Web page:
United Hospital Fund Issues New Report on Implementing Patient-Centered Medical Homes In New York

Thursday, October 19, 2017

United Hospital Fund Issues New Report on Implementing Patient-Centered Medical Homes In New York

NEW YORK, NEW YORK October 19, 2017— New York State is tied with California for first in the nation in implementing a high-performing, cost-saving health care delivery model known as the patient-centered medical home, in which all or most of a patient’s health care needs are coordinated through a primary care physician. However, growth in the number of providers offering medical homes is starting to slow in New York, and small independent primary care practices have been much slower to adopt the model, according to a new report by United Hospital Fund.

The report is an update on the progress made in implementing medical homes statewide over the past year. UHF has been monitoring adoption of medical homes in New York based on the National Committee for Quality Assurance model since 2011, and in its latest report identifies several trends: 

• The number of patient-centered medical home providers in New York continues to expand, but over the past two years growth slowed to an average of 8.5 percent a year from an average of 20 percent annually between 2011 and 2015. 

• Initially New York City had more medical home providers than the rest of the state combined, but growth upstate and on Long Island now outpaces the city. This year the number of providers outside NYC is greater than the number in the city (3,856 vs 2,935).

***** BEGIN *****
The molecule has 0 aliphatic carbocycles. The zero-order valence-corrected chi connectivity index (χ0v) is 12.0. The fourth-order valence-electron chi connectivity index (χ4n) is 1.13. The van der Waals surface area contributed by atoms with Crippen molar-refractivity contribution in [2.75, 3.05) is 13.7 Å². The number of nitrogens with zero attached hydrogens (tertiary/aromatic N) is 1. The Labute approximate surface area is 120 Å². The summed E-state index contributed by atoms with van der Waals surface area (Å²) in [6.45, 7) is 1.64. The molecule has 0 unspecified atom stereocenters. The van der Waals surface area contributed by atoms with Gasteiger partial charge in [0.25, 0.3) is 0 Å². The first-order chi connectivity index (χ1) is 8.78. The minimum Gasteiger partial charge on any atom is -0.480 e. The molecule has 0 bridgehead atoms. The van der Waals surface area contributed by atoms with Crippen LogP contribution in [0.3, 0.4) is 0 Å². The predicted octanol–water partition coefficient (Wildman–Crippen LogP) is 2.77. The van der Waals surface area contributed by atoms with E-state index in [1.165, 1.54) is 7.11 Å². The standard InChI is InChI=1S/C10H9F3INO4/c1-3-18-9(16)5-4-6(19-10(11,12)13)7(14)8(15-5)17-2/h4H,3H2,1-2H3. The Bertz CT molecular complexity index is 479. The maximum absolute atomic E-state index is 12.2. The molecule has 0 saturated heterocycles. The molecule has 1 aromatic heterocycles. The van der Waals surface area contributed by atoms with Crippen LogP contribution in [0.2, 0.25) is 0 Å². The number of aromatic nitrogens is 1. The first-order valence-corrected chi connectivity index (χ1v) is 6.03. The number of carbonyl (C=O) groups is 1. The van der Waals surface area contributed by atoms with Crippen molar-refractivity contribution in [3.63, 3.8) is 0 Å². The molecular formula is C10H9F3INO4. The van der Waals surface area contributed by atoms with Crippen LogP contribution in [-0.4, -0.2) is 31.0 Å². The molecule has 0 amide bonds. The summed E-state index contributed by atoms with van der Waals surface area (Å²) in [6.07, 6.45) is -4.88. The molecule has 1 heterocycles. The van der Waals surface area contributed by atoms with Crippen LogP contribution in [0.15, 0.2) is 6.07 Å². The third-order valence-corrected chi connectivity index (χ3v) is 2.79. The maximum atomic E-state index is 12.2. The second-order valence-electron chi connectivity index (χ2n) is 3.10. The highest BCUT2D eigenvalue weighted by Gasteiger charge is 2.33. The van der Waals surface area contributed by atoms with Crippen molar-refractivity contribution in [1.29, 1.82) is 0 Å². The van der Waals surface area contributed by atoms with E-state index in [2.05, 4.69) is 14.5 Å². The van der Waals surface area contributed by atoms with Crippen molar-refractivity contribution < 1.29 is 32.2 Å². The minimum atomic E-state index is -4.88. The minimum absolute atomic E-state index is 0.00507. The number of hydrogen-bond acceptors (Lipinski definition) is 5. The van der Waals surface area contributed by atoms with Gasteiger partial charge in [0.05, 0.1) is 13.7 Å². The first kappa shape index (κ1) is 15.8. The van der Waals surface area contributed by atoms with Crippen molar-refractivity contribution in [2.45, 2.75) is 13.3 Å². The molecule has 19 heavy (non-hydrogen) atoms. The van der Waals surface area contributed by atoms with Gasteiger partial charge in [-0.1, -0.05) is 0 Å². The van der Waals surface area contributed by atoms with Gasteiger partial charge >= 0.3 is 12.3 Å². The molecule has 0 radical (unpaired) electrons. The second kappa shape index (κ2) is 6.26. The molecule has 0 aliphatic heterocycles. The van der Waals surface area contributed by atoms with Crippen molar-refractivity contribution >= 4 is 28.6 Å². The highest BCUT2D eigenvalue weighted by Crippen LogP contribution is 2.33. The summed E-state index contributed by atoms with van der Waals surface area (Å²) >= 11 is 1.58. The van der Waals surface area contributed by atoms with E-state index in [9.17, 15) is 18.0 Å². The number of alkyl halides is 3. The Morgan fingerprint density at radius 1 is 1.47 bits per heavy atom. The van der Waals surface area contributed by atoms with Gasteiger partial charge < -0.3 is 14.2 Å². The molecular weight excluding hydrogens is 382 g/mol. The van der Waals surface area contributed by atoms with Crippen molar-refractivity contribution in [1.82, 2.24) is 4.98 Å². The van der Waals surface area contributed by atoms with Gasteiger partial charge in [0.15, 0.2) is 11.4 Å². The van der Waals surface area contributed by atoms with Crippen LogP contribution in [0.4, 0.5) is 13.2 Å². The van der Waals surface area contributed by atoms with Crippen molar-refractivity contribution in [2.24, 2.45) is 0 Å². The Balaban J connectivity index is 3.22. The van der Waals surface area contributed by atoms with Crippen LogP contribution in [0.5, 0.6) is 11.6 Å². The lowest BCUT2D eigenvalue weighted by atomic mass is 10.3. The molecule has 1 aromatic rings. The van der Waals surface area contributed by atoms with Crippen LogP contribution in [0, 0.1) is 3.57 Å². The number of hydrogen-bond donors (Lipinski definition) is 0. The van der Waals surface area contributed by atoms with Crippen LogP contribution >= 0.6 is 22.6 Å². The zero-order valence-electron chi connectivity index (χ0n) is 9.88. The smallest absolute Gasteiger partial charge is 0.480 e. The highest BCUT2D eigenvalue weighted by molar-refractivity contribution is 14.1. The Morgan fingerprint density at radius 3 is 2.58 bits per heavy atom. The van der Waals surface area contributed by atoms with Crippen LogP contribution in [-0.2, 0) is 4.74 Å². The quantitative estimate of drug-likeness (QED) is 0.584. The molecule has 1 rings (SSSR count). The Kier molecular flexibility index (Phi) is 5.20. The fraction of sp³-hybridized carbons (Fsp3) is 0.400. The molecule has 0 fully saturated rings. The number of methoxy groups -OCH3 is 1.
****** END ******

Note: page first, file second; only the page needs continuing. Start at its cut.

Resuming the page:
• Large and medium-size health care organizations have been the main drivers of patient-centered medical home growth; adoption among small independent primary care providers continues to be much slower. 

• As the U.S. moves from a fee-for-service model for health care reimbursements to a system that rewards value and quality of care, solutions must be developed for how best to measure and reward medical homes, and how to pay practices as they transition to this new model.

“New York’s adoption of the model to date has been extraordinary, but it has varied greatly over time, across regions, and among provider types,” said report author Gregory Burke, director of UHF’s innovation strategies initiative. “Its future growth and sustainability will depend on whether payers beyond Medicaid consistently recognize and support its added value, and its costs.” 

The report, Patient-Centered Medical Homes in New York, 2017 Update: Continued Growth in a Time of Change, can be downloaded from UHF’s website. 


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